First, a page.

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Times
Mt. Pulaski , Illinois
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July 13, 1961     Times
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July 13, 1961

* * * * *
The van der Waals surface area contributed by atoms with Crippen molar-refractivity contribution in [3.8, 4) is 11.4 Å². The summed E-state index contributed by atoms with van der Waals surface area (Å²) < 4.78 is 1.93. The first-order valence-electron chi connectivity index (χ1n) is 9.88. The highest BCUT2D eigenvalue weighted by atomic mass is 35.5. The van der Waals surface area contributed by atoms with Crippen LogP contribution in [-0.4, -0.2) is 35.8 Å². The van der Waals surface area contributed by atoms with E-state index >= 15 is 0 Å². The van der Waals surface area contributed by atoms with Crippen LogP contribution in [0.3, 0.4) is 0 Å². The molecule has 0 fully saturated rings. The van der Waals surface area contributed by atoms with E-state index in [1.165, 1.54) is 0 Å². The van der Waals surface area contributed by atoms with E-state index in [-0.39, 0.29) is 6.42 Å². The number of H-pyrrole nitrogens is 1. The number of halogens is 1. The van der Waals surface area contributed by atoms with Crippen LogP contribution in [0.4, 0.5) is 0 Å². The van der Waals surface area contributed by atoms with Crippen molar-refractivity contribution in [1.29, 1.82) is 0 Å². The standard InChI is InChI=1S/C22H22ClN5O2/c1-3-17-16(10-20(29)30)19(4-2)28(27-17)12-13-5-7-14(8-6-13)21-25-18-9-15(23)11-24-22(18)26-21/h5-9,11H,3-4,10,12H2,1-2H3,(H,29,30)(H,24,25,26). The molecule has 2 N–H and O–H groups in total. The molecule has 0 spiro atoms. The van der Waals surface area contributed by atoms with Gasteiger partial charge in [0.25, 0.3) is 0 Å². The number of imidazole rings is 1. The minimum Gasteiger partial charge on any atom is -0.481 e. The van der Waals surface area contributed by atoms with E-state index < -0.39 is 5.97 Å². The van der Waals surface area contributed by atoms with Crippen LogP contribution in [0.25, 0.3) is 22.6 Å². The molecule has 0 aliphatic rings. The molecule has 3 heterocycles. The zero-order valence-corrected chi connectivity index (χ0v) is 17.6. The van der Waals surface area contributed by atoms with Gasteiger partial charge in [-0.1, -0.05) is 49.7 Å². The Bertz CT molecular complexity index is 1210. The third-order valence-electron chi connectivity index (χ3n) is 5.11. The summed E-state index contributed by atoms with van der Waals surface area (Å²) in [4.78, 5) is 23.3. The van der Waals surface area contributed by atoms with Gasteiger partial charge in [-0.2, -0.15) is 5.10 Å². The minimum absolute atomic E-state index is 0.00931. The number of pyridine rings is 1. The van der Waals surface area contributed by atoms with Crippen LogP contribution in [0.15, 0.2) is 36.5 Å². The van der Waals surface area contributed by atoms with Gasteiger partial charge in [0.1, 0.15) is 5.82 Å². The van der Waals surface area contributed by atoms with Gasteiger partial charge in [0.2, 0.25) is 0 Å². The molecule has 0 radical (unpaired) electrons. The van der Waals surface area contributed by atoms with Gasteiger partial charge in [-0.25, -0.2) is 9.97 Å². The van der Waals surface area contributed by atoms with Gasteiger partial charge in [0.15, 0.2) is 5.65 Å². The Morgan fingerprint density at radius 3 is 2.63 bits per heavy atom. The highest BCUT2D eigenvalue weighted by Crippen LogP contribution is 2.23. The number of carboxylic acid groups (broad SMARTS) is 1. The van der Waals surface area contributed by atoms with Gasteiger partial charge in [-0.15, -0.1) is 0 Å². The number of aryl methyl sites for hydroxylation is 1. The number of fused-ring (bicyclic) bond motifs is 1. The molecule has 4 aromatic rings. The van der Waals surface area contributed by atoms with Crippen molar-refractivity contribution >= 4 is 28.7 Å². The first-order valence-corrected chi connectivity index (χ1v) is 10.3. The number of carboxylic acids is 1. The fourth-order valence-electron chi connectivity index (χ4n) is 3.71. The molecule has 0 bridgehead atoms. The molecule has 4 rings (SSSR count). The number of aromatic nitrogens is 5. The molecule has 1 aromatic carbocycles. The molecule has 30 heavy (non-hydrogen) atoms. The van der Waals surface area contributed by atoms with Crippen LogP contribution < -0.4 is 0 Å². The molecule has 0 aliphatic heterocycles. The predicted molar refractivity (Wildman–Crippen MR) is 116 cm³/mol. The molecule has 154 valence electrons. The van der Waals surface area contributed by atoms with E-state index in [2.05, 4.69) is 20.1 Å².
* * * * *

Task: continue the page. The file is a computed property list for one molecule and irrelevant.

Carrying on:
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EDITION (Titan-News, Mr. PulaskL ILL) THURSDAY, JULY IS, INI PAPERS AND PUBLISHERS TO SERVE COMMUNITY Consolidated In 1932 Times.News as one of the towns in the of Mount Pulaski, a newspaper, the that of Francis Who established The 1870. He did not con- Publisher for long, by John Bush. fear in August, took over the changed the name to Then in July, 1873, taken over by Joel changed the name Star. Dunbar a- the name soon The Mount Pulaski it until Oc- When he sold it. the Mount was started by Brothers, but sold in C. Suttle. He disposed to O. G. Bekemeyer, the Times in 1882. were now united .n. In 1884 Smedley began the of the Mount Pulaski The following year, year of Mount Pu- Centennial celebra- sold the business Linn Beidler, who name to the Mount News, conduct- in connection drug store on of the square. remained with until 1902, after which Was published for 30 Rell C. and Paul E. the building on West across the alley Bank. The Old In the Beidler family Was sold to Harry 1932, who paper with his Mount Pulaski he had bought in Year. The paper then as the present Times.News. Pulaski Times, by Harry iay, 1932, had pre- as the Mount being combined Pulaski Times in Robert L. Conn in the earl the paper to the who published of years, then sell- and Matilda Eyrse. the automobile Cer Gordo for a went back into Per business at REFLECTIONS By H. ]. WUle (July 16, 1959) "Old Faithful," the pride of Yellowstone Park, has a counter- part in Motmt Pulaski. Mount Pulaski's "Old Faithful" attained his coveted goal of four score years this week The local counterpart has been "spouting" words instead of wat- er these many past years. We knew of no mcm who has had a closer relationship or deep- er interest in his community than has Paul Beldler. In his role as an editor and publisher of the Mount Pulaski News for many years, it was al- ways Mount Pulaski first, them the rest of the world. He worked long hours in those .ears, not only to earn a liveli- hood, but to serve to the utmost, the community he is so proud of. He has touched every segment of the comunity life and it has always been good. With a sense of humor and an ability to see the humorous side of a drab or ommonpksce inci- dent- His writings have been homely accountings of the doings of his neighbors--- Their comings and goings, their Joys and sorrows, their activities and their contributions to the community. He has been such an intimate part of the community life that he is a walking mscyclopedia of Mount Pulaski of yesteryears. His evaluation and tribute to those who have passed ms to that unknown world beyond, have been a source of great comfort and solace to countless loved ones. He wrote as he thought with no attempt to glorify his writings as )riceleu gems of rhetoric. They were words written L-cm is heart to the hearts of his readers. We will eventually miss that phase of Paul Beid/or, and so will our S When we liken Paul to "Old FaithfuL" we are paying tribute to his loyalty, which has known no hounds. The fact that he sold his paper to us and then became a part of the Times-News org in 1932, could well have disgruntled some folks---but not Paul Beldler. Eyrse died while He helped us fight our battle ng the Times and as though they were his own ng broken in health, personal combats, i F. Myers, was ap- And in those mm2y  we conservator, selling have heard not ode word   to the present or back-biting. Pulaski Times- with the rest Pulaski business a few years building on the the square, then Odd Fellows build- northwest corner of as it outgrew its in August, 1940, plans in Hotel build- aIfair, was pur- Mount Pulaski Loan Association, remodel- moved into on South Wash- Years later the on the and is now ness office. BUILDS 1938) of Market, is at the rear on the west side Which to house storage plant. Which is of brick almost half com- Underhill in 30 dav. That is a tribute that can be paid few mon, including this pub- lisher. We firmly believe that when we took over the Mount Pulaski News in 1932, that we inadqzteut- Iy prolonged the life of paul E. Beldler. Not too robust in health and somewhat older than ourselves, we relieved him of the heavy burden of work as well as the re- sponsibtlity of making a country weekly continue to broathe dur- ing thoso depressing days of the thirties. His picture taken Tuesday on his 80th birthday, belies his ago. Paul we've never seen you look so good. even though you may not feel that way. We are proud to have had the privilege of associating with you so clesely and to have bad your loyal frisndshlp and trust. This is iu no some an obituary, but a feeble attempt to let you and our subeailx know, Just how doepiy we have your fine loyalty twenty.seveu yoars. To us, you will always be "Old to the MR. NEWSPAPERMAN HIMSELF--PAUL E. BEIDLER The Big Blast... By Phllllp Bertoai The explosion of an o1 tank car has left behind it a devastat- ed area . cluttered with all inds of contorted material things. A reeky odor hovers over the mass of torn and twisted steel; and the June morning is dull and dark and misty. Some smoke still rises from the ruins, which blends in with the gray sky overhead. There is a very large hole, quite deep . . . with no sizeable lumps of dirt remaining within. Tons of earth lie in streaky paths, showing very effectively the lines of force which were established as the dirt was pushed up, out, and away in all directions from the explosion point. A stretch of track now lies broken and curled like ribbon at the edge of the huge crater. A portion of highway running somewhat parallel to the railroad is covered with this earth --this scorched and pulverized earth. The tank car--the source of all the destruction about it indeed is no longer a unit of transportation, having been rip- ped and severed and whose halves are now resting in twist- ed wreckage many yards apart. A sooty residue covers much of the scattered debris and the scene is brightened only by patches of spilled flour here and there. Editor's Note: The above was written as a class assignment by Phillip at Notre Dame University and rated an Excellent. KIDS ENJOYED SNEAKING INTO OLD OPERA HOUSE The kids used to sneak into the Scroggin Opera House. That was something dear to the hearts of the kids back in the 1880's and 1890's, when Scroggin Opera House was going good, and many road shows were coming to Mount Pulaski. The seats were placed on plat- forms, and each one higher than the other, until reaching what was known as the balcony. The last platforms had enough space for boys to hide. At that time there was a wood awning along the south side of the building, supported by iron poles. The boys would climb these poles and get to the windows, then hiding un- der the platforms until they had a chance to sneak on to the bal- cony. This provided much sport for the kids. Maybe some of the adults reading this could have been among those sneakers?? [ As for the awning, in front of !part of the hotel, many travel- ing salesmen and regular hotel boarders would spend many sum- mer evenings sitting out on the sidewalk. Of course the coming of mov- ing pictures and the automobiles changed everything. Visitors to Mount Pulaski will find the city filled with gra- cious hosts and hostesses. Our folks have always had a fine rep- utation for friendliness and this occasion will fully prove it. It's a Pleasure to Serve World's Greatest Little City FOR several years it was our pleasure to serve Mount Pulaski community with bulk delivery of fuel oil and gasoline for both farm and city. NOW we have the added privilege to also serve the com- munity from our service station aud motel location here on the edge of Mount Pulaski. WE are very thankful for the patronage that has made our business successfuL and now that our city is celebrat- ing its 125th Anniversary, we extend sincere congratu- lations to every resident of the area. HAHN MOTEL AND SERVICE Skelly Gas -- TIRES -- Fuel Oil -- Metered Service PHONE SW2-5324 RAYMOND HAHN U.S. 54